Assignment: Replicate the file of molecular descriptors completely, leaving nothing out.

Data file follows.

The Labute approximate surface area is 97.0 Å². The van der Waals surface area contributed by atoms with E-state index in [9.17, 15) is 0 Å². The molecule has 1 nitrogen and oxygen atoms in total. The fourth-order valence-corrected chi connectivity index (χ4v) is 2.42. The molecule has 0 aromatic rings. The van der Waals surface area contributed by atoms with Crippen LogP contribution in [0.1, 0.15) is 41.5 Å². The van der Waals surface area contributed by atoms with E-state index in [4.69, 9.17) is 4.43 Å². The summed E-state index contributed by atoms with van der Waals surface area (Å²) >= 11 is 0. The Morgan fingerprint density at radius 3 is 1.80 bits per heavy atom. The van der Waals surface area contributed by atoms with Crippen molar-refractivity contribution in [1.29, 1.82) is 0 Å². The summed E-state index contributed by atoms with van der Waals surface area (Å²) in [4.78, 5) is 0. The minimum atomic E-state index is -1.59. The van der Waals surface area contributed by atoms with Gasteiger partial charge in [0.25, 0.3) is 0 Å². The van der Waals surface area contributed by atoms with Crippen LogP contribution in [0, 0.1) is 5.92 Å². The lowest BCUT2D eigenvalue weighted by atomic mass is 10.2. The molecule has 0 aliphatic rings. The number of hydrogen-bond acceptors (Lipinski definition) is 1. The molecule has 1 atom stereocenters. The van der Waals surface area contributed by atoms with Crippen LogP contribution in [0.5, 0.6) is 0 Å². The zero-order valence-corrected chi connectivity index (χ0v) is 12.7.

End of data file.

The Labute approximate surface area is 97.0 Å². The van der Waals surface area contributed by atoms with E-state index in [9.17, 15) is 0 Å². The molecule has 1 nitrogen and oxygen atoms in total. The fourth-order valence-corrected chi connectivity index (χ4v) is 2.42. The molecule has 0 aromatic rings. The van der Waals surface area contributed by atoms with Crippen LogP contribution in [0.1, 0.15) is 41.5 Å². The van der Waals surface area contributed by atoms with E-state index in [4.69, 9.17) is 4.43 Å². The summed E-state index contributed by atoms with van der Waals surface area (Å²) >= 11 is 0. The Morgan fingerprint density at radius 3 is 1.80 bits per heavy atom. The van der Waals surface area contributed by atoms with Crippen molar-refractivity contribution in [1.29, 1.82) is 0 Å². The summed E-state index contributed by atoms with van der Waals surface area (Å²) in [4.78, 5) is 0. The minimum atomic E-state index is -1.59. The van der Waals surface area contributed by atoms with Gasteiger partial charge in [0.25, 0.3) is 0 Å². The van der Waals surface area contributed by atoms with Crippen LogP contribution in [0, 0.1) is 5.92 Å². The lowest BCUT2D eigenvalue weighted by atomic mass is 10.2. The molecule has 0 aliphatic rings. The number of hydrogen-bond acceptors (Lipinski definition) is 1. The molecule has 1 atom stereocenters. The van der Waals surface area contributed by atoms with Crippen LogP contribution in [0.5, 0.6) is 0 Å². The zero-order valence-corrected chi connectivity index (χ0v) is 12.7.